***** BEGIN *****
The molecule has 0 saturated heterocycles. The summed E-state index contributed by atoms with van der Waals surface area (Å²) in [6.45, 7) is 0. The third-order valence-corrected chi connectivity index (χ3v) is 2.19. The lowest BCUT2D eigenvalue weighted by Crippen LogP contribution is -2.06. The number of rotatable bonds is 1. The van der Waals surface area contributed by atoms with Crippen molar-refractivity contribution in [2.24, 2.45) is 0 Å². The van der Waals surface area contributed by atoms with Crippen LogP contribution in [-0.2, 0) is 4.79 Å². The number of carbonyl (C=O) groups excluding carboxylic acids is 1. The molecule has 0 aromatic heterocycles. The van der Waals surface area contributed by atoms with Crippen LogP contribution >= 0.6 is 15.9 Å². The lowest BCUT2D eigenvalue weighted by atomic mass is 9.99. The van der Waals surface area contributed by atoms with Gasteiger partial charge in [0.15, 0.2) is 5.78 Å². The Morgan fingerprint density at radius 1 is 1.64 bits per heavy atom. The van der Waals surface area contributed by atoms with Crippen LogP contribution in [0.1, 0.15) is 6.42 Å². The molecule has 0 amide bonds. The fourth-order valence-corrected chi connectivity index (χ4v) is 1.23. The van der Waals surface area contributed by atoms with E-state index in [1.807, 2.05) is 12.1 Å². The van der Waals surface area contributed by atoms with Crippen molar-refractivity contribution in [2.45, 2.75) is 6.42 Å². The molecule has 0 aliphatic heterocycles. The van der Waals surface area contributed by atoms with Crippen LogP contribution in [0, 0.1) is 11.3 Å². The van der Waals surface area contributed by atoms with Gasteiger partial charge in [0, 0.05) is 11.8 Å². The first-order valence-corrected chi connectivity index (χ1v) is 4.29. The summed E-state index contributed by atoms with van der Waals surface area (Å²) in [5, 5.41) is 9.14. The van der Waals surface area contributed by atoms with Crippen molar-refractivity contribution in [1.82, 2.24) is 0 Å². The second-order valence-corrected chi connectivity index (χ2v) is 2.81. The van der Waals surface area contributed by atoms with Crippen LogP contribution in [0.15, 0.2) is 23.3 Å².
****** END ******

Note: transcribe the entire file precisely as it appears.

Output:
The molecule has 0 saturated heterocycles. The summed E-state index contributed by atoms with van der Waals surface area (Å²) in [6.45, 7) is 0. The third-order valence-corrected chi connectivity index (χ3v) is 2.19. The lowest BCUT2D eigenvalue weighted by Crippen LogP contribution is -2.06. The number of rotatable bonds is 1. The van der Waals surface area contributed by atoms with Crippen molar-refractivity contribution in [2.24, 2.45) is 0 Å². The van der Waals surface area contributed by atoms with Crippen LogP contribution in [-0.2, 0) is 4.79 Å². The number of carbonyl (C=O) groups excluding carboxylic acids is 1. The molecule has 0 aromatic heterocycles. The van der Waals surface area contributed by atoms with Crippen LogP contribution >= 0.6 is 15.9 Å². The lowest BCUT2D eigenvalue weighted by atomic mass is 9.99. The van der Waals surface area contributed by atoms with Gasteiger partial charge in [0.15, 0.2) is 5.78 Å². The Morgan fingerprint density at radius 1 is 1.64 bits per heavy atom. The van der Waals surface area contributed by atoms with Crippen LogP contribution in [0.1, 0.15) is 6.42 Å². The molecule has 0 amide bonds. The fourth-order valence-corrected chi connectivity index (χ4v) is 1.23. The van der Waals surface area contributed by atoms with E-state index in [1.807, 2.05) is 12.1 Å². The van der Waals surface area contributed by atoms with Crippen molar-refractivity contribution in [2.45, 2.75) is 6.42 Å². The molecule has 0 aliphatic heterocycles. The van der Waals surface area contributed by atoms with Crippen LogP contribution in [0, 0.1) is 11.3 Å². The van der Waals surface area contributed by atoms with Gasteiger partial charge in [0, 0.05) is 11.8 Å². The first-order valence-corrected chi connectivity index (χ1v) is 4.29. The summed E-state index contributed by atoms with van der Waals surface area (Å²) in [5, 5.41) is 9.14. The van der Waals surface area contributed by atoms with Crippen molar-refractivity contribution in [1.82, 2.24) is 0 Å². The second-order valence-corrected chi connectivity index (χ2v) is 2.81. The van der Waals surface area contributed by atoms with Crippen LogP contribution in [0.15, 0.2) is 23.3 Å².